Because nobody's ever been sucked into a black hole and come back to tell us about it, we have no idea what the experience would be like. The steep gravity gradient would probably stretch and pull you like silly putty and kill you instantly, but given how spacetime itself is pretty warped there, who knows? There might be all kinds of strange stuff to see in places where causality has no meaning.
It's a useful metaphor for the situation current in American politics right now. We crossed the bureaucratic event horizon some time back and are obviously in a twisted region where regulatory effects need be preceded by no constitutional cause or, in any case, the cause is dreamed up after the effect is a fait accompli. In a land where faceless bureaucrats can dictate your light bulb choices and toilet tank size, is it any surprise that they can mandate handicapped elevator access to swimming pools?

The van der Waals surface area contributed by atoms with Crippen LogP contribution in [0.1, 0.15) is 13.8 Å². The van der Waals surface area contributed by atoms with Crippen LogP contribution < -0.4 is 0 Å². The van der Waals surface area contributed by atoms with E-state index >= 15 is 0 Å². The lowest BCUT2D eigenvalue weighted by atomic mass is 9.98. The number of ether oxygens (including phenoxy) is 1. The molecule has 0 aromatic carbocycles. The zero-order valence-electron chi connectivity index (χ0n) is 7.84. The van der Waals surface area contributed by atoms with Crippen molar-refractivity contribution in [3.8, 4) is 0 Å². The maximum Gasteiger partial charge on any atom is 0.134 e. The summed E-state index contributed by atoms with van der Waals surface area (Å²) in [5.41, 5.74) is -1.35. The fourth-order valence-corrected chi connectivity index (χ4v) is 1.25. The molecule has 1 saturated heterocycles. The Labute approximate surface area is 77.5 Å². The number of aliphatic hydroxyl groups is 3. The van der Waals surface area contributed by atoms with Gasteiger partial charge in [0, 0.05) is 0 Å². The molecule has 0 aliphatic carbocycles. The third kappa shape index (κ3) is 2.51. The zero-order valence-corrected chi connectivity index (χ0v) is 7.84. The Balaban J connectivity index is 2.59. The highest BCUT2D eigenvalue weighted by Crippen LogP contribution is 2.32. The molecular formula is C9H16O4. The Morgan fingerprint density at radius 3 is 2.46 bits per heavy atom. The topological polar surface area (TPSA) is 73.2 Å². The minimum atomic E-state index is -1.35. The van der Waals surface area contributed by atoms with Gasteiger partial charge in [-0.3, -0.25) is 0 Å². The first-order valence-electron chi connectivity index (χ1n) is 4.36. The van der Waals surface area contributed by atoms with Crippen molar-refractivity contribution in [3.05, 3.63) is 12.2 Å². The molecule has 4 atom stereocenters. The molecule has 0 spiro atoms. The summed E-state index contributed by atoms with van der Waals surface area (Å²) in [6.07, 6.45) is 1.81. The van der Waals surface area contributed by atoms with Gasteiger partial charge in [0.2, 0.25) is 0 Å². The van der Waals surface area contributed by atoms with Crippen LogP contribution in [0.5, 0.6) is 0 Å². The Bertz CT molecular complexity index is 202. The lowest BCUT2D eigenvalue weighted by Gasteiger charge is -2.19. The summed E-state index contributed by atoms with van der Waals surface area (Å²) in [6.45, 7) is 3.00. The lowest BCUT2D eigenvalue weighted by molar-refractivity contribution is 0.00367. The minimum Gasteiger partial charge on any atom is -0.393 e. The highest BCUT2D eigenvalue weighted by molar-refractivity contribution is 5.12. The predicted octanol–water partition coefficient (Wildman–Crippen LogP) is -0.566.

That's right: If the wheelchair-bound can't go swimming in the hotel pool this spring break, ain't nobody going swimming. Fair's fair, and here in America, we're all about "fair". It's one of the founding principles laid out in the Monroe Doctrine by Abraham Lincoln and Martin Luther King. I remember that from school.
Here's the thing about event horizons: Once you've crossed them, there's no going back. The only way out, if there is an "out", is through. We're not voting our way out of this; voting is how we got here in the first place.